First Christian Church has a piano and classrooms that were hardly used during the week. Now they’re being used to create a wild rumpus.
Youngsters in the church’s After School Arts Program will present their version of Maurice Sendak’s “Where the Wild Things Are” at 2 p.m. Sunday in the church sanctuary. The entire community is invited to attend.
The program started in February and is held at 3:30 p.m. every Wednesday.
“We have 50 children in kindergarten through fifth grade from George Nettels Elementary School,” said Ruth Reveal, program director. “This is kind of a pilot program. The children come in, have a snack donated by congregation members, then have art, music and drama rotations.”
Reveal said that people from the congregation and the community lead the rotation sessions, including quite a few Pittsburg State University students.“For the first half of the program, about seven weeks, we did projects that whoever was leading came up with,” she said. “Then, for the second half, we decided to do ‘Where the Wild Things Are’. We’re using the book for the script and an elementary teacher, Lori Pommier, had written some music for it.”
Pommier, who played piano during a Wednesday rehearsal, said she put the music together while she was teaching at Arma.
“This was the year that the movie came out, and quite a few of the kids had seen the movie and liked it,” she said. “It’s all borrowed melodies.”
Youngsters portraying wild things have been making parts of their own costumes, including paper claws and papier mache horns which Reveal attached to headbands.
“The older kids worked on a big set piece in the sanctuary,” Reveal said.
She said that the performance will last about 15 minutes.
“Then people can look at the artwork the children have made and refreshments will be served,” Reveal said.
School will be ending soon, but the director hopes the program will continue next year.
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“The kids have enjoyed it and it seems like we have fulfilled a big need in the community,” she said.
Christa Weber, George Nettels music teacher, said that her students have received several benefits from participating in the Art After School program.
“It gives them social skills to work with one another, creative opportunities to use their imagination, opportunities to express themselves through the arts,” she said. “It also gives them an opportunity to hang out with their friends and have fun in a safe environment.”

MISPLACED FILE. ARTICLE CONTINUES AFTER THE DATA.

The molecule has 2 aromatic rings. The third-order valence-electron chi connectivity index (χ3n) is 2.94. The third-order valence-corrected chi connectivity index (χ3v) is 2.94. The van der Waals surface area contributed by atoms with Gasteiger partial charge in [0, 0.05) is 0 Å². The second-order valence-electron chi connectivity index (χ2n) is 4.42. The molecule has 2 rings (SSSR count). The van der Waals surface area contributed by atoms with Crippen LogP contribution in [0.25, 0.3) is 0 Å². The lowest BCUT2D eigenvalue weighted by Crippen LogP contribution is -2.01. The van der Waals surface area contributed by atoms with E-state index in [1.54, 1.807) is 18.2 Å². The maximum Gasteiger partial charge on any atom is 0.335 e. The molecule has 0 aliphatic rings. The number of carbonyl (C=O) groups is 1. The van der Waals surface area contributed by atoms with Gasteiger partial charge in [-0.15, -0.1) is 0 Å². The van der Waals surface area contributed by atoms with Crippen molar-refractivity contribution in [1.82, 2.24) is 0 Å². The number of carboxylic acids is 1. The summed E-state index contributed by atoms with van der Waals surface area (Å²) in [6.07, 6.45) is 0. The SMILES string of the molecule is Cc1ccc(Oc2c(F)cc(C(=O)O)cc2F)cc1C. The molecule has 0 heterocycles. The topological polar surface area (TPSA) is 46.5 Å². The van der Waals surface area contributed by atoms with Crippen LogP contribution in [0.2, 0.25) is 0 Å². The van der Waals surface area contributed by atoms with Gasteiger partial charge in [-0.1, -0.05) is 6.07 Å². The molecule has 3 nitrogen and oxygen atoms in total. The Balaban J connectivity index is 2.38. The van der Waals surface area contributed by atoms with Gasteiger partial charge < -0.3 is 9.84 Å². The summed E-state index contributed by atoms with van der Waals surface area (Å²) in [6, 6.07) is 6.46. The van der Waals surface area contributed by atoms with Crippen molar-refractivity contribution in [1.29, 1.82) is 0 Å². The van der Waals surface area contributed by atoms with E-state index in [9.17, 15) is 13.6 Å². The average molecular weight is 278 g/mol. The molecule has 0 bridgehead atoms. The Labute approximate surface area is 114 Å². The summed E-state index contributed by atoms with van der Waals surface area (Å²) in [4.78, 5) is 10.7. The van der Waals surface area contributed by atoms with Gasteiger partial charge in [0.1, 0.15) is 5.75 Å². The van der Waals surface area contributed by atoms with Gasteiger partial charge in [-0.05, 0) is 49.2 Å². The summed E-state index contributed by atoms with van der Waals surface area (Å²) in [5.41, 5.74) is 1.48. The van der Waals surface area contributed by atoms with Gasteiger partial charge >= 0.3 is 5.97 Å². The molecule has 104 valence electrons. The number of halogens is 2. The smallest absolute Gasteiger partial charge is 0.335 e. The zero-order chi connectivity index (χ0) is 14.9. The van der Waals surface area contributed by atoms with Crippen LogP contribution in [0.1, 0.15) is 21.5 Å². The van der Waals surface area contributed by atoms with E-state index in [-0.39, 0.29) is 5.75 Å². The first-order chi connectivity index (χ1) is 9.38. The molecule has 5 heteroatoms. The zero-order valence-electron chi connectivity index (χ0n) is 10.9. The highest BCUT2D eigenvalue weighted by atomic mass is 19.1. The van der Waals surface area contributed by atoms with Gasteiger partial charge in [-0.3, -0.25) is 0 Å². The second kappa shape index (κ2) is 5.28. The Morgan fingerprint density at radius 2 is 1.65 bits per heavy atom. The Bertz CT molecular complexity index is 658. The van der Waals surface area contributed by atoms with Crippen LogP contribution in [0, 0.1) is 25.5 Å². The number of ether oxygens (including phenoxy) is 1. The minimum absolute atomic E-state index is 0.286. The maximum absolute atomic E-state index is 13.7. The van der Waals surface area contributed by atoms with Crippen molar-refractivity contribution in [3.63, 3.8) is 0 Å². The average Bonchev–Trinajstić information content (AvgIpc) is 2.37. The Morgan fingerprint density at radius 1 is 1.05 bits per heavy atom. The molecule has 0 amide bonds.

Rev. Arensman credits Chuck Peterson with having the vision, around three years ago, of using the church’s piano and classrooms during the week, possibly for the purpose of teaching music.
“About this time last year Chuck and I had a talk about that vision,” Rev. Arensman said. “One of my visions is about raising up music in Pittsburg, and I’ve been involved in music since I came to Pittsburg. Why not start with the kids? Even if they don’t learn to sing or play an instrument, they can learn to enjoy music. We thought about starting it with one day a week with students from George Nettels Elementary School, which is just next door to us.”
He said that Peterson talked with Dr. Craig Fuchs of the PSU music department, and he felt it would be a great opportunity for music education students to get some teaching experience.”
However, a required Wednesday rehearsal, held at the same time as the Art After School Program, made it difficult for many PSU music students to participate.
“Dr. Fuchs then went to the director of the art education program, who jumped on the idea,” Rev. Arensman said. “He also recruited Ruth Reveal, who was in England at the time, as director. As glorious as he described her, she has been beyond that. We had never dreamed of getting somebody that capable to join this.”
He also never dreamed of getting so many participants in the program.
“I thought we might get 15 or 20 kids signed up,” Rev. Arensman said. “Christa Weber put a registration out at George Nettels and we got 40 kids in the first week. By the cut-off date we had 50.”
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So yes, the program will be offered again.
“We plan to crank it up at the start of school and see how it goes,” Rev. Arensman said.